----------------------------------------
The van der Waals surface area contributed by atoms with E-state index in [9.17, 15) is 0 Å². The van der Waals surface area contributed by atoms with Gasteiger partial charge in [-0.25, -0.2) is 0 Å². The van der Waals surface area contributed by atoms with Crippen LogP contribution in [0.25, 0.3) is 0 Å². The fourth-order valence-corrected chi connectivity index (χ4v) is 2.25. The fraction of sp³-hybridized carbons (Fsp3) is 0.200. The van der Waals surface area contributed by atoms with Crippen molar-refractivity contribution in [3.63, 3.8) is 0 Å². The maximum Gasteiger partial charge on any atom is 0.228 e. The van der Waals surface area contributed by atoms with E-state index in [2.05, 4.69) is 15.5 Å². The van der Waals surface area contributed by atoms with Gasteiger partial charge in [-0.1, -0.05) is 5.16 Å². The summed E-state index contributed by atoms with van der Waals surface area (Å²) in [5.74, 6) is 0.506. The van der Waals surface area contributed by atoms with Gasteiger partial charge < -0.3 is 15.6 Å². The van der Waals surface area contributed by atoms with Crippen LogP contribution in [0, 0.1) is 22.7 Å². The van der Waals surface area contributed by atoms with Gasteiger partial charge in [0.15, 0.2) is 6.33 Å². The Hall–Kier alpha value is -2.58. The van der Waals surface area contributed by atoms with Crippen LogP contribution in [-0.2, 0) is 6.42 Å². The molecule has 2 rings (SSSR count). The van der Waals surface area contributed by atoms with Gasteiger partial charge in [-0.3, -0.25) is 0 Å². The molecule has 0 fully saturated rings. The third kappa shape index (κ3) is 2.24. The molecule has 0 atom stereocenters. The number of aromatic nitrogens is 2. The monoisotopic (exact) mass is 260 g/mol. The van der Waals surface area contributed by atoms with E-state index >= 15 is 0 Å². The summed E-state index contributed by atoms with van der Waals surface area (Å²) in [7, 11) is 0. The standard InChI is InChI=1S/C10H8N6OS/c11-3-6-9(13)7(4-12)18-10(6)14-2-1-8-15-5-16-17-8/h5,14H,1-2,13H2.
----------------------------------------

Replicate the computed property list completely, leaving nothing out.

The van der Waals surface area contributed by atoms with E-state index in [9.17, 15) is 0 Å². The van der Waals surface area contributed by atoms with Gasteiger partial charge in [-0.25, -0.2) is 0 Å². The van der Waals surface area contributed by atoms with Crippen LogP contribution in [0.25, 0.3) is 0 Å². The fourth-order valence-corrected chi connectivity index (χ4v) is 2.25. The fraction of sp³-hybridized carbons (Fsp3) is 0.200. The van der Waals surface area contributed by atoms with Crippen molar-refractivity contribution in [3.63, 3.8) is 0 Å². The maximum Gasteiger partial charge on any atom is 0.228 e. The van der Waals surface area contributed by atoms with E-state index in [2.05, 4.69) is 15.5 Å². The van der Waals surface area contributed by atoms with Gasteiger partial charge in [-0.1, -0.05) is 5.16 Å². The summed E-state index contributed by atoms with van der Waals surface area (Å²) in [5.74, 6) is 0.506. The van der Waals surface area contributed by atoms with Gasteiger partial charge < -0.3 is 15.6 Å². The van der Waals surface area contributed by atoms with Crippen LogP contribution in [0, 0.1) is 22.7 Å². The van der Waals surface area contributed by atoms with Gasteiger partial charge in [0.15, 0.2) is 6.33 Å². The Hall–Kier alpha value is -2.58. The van der Waals surface area contributed by atoms with Crippen LogP contribution in [-0.2, 0) is 6.42 Å². The molecule has 2 rings (SSSR count). The van der Waals surface area contributed by atoms with Gasteiger partial charge in [-0.3, -0.25) is 0 Å². The molecule has 0 fully saturated rings. The third kappa shape index (κ3) is 2.24. The molecule has 0 atom stereocenters. The number of aromatic nitrogens is 2. The monoisotopic (exact) mass is 260 g/mol. The van der Waals surface area contributed by atoms with E-state index >= 15 is 0 Å². The summed E-state index contributed by atoms with van der Waals surface area (Å²) in [7, 11) is 0. The standard InChI is InChI=1S/C10H8N6OS/c11-3-6-9(13)7(4-12)18-10(6)14-2-1-8-15-5-16-17-8/h5,14H,1-2,13H2.